23, 1858. Courtesy of the Enoch Pratt Free Library, Baltimore.) 

by numerous blade-like ribs. Within this protective belt rotated a ring of slanted 
vanes like a giant turbine. 13 This propelling wheel was attached to the main shaft 
driven by four high-pressure steam engines and two locomotive type boilers that 
could consume thirty tons of coal in twenty- four hours, the bunkers having a two- 
hundred-ton capacity. The whole vessel displaced 350 tons and could carry twenty 
first-class passengers who would be willing to pay a high rate for the swift passage. 
This favorable publicity, in a magazine with national circulation, was all the 
Winanses could hope for. 

But as might be expected, the Scientific American was more critical in its 
coverage of the cigar boat. "From its form it must roll awfully in a heavy sea. It is 
a mistake to suppose that it will sail through the waves smoothly," the first, brief 
notice said, and then added somewhat unkindly, "We think it will be perfectly 
unmanageable." 14 

Ross Winans's Maritime Wonder 


Designs of the controversial boat appeared in local newspapers and national scientific publications. 
(Harper's Weekly, October 28, 1858. Courtesy of the Enoch Pratt Free Library, Baltimore.) 

The front page of the next issue displayed a large engraving based on a photo- 
graph of the nearly completed cigar boat plus longitudinal and cross-section dia- 
grams. After quoting the builders' description, the editors briefly stated their ob- 
jections: in the event of a mechanical breakdown, the boat — having no sails — 
"must lie a helpless log upon the waves"; its round hull will prove unstable, like "a 
barrel on waves or any rough water," its conical bow will not cleave the waters as 
safely as a clipper bow; and its hull, without a keel and being so long in proportion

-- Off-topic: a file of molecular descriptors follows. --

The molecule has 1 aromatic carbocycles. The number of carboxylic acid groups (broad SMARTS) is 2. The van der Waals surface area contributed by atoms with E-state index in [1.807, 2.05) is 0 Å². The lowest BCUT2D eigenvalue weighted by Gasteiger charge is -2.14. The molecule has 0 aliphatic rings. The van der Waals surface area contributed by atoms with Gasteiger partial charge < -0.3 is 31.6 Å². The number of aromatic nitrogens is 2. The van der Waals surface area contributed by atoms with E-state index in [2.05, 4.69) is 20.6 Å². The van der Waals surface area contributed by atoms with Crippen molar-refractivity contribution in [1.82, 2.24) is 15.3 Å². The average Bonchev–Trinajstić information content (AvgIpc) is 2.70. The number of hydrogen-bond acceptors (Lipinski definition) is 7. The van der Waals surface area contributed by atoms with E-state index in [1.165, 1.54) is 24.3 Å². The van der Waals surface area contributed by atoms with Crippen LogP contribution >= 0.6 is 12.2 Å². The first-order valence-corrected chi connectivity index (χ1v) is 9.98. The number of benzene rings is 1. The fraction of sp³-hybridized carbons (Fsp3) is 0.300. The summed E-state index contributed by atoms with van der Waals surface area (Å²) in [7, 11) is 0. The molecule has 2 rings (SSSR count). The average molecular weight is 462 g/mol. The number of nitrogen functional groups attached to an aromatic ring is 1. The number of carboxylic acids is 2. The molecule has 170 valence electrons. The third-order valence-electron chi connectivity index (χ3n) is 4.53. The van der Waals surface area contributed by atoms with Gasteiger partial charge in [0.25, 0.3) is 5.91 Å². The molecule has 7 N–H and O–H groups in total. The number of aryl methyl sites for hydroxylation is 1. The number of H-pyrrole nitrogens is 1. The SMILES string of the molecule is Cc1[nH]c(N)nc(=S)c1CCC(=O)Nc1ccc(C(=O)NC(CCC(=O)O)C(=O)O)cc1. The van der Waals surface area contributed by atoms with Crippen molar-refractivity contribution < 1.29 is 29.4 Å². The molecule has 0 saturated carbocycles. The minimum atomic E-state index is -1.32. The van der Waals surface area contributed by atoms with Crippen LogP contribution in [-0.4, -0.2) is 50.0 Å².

to its beam, will roll too much. 15 

The Winanses were stung by this adverse criticism from the Scientific Ameri- 
can, whose masthead, after all, proclaimed it to be "The Advocate of Industry, 
and Journal of Scientific, Mechanical, and Other Improvements." Their joint 
letter of reply took up nearly an entire four-column page. The builders faulted 
the editors' wholly negative appraisal of their boat's prospects, "in which 


Maryland Historical Magazine 

one-sidedness of opinion put forth to the public (so far as we are aware) you stand 
alone." 16 They then poured forth long and detailed arguments defending their 
vessel, the more important of which can be summarized. 

A complete mechanical breakdown is unlikely, the Winanses said, since any 
one of the four engines can drive the vessel at ten miles per hour. But if the boat 
should lose all power, a sail could be jury-rigged using the smokepipes as masts. 
Their boat was well ballasted against rolling by the low position of its heavy 
machinery, and the two rudders acted like a keel. Being tapered fore and aft, it 
would move through the water more smoothly than any ship with a clipper 
bow. The hull would rock (pitch) less because, being so long, it would be less 
subject to the rocking motion of the individual waves. 

The editors of the Scientific American responded with similarly detailed ar- 
guments, which also can be summarized: if the ship loses power, they said, any 
sails jury-rigged on the smokepipes would be too small; the conical bow would 
bury itself in the sea, whereas a "clipper wedge bow with hollow lines" would 
"lift it gently above the waves;" and the propelling wheel was much too large, its 
position wrong — a smaller screw propeller astern would offer less resistance to 
the waves. 17 

In their rejoinder, the Winans reaffirmed at length their cigar boat's seawor- 
thiness, safety, speed, and ease of construction. But the editors ended the ex- 
change, preferring, they said, to wait for the results of the vessel's trial. 18 

Nor were the editors alone in voicing doubts about the experimental vessel.